Outdated and incompatible software also can cause error messages to appear. Check with the manufacturer of the computer for various software updates, such as BIOS updates, OEM Windows updates, and hardware driver updates such as CD-ROM drivers. If you are using third-party partitioning software--for example, EZDrive or Ontrack Disk Manager--verify that you have the most recent versions of these products.

Scan the Computer for Viruses

If a virus is present on your computer and has damaged some files, Kernel32.dll error messages can appear when you use a program. Scan the hard disk and floppy disks with a virus detector. If the virus detector finds a virus on your computer, remove the virus before you run the Office program again.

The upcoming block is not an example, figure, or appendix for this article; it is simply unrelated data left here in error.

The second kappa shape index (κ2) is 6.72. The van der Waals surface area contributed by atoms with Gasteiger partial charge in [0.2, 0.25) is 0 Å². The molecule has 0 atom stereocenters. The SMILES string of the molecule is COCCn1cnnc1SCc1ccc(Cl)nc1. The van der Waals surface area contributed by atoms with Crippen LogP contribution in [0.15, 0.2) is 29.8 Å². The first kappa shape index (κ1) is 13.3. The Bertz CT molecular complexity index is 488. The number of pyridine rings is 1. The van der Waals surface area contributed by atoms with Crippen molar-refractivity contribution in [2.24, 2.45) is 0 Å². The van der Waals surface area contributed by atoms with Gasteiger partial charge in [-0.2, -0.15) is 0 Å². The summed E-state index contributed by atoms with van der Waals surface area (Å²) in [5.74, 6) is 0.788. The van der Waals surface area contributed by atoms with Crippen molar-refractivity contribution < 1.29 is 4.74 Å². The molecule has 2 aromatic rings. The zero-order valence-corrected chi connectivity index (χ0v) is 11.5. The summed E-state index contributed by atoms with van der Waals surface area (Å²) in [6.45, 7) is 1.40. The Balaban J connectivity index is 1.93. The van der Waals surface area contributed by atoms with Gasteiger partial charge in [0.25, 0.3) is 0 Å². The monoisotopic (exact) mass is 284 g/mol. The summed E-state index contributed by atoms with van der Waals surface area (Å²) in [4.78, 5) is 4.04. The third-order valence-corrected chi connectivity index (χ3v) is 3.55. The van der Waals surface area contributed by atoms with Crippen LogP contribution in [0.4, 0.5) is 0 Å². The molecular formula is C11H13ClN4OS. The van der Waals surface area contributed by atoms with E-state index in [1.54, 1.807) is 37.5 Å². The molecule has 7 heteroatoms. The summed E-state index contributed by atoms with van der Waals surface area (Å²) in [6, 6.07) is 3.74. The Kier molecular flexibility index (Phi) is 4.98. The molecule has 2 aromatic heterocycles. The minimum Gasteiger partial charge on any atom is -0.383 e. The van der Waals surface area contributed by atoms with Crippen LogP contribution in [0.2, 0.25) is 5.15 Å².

NOTE: Do not run a virus detector terminate-and-stay-resident (TSR) program while you run any of the Office programs, including the Setup program. Run a virus detector before you run the Setup program, and then disable it.

Check for Registry Damage

When you start Windows in Safe mode, Windows does not read the entire registry. Therefore, damage to the registry may not be evident when you run Windows in this mode. You may have to replace the existing registry (System.dat) with a backup to determine whether the problem is caused by a damaged registry. Use one of the following methods to troubleshoot a damaged registry.

Method 1: Use Registry Checker

Windows includes a tool called Registry Checker that can scan your registry for damage, and, if necessary, restore a backup of the registry. Follow these steps to use Registry Checker to scan your registry:
  1. Click Start, point to Programs, point to Accessories, point to System Tools, and then click System Information.
  2. On the Tools menu, click Registry Checker. You may receive the following error message: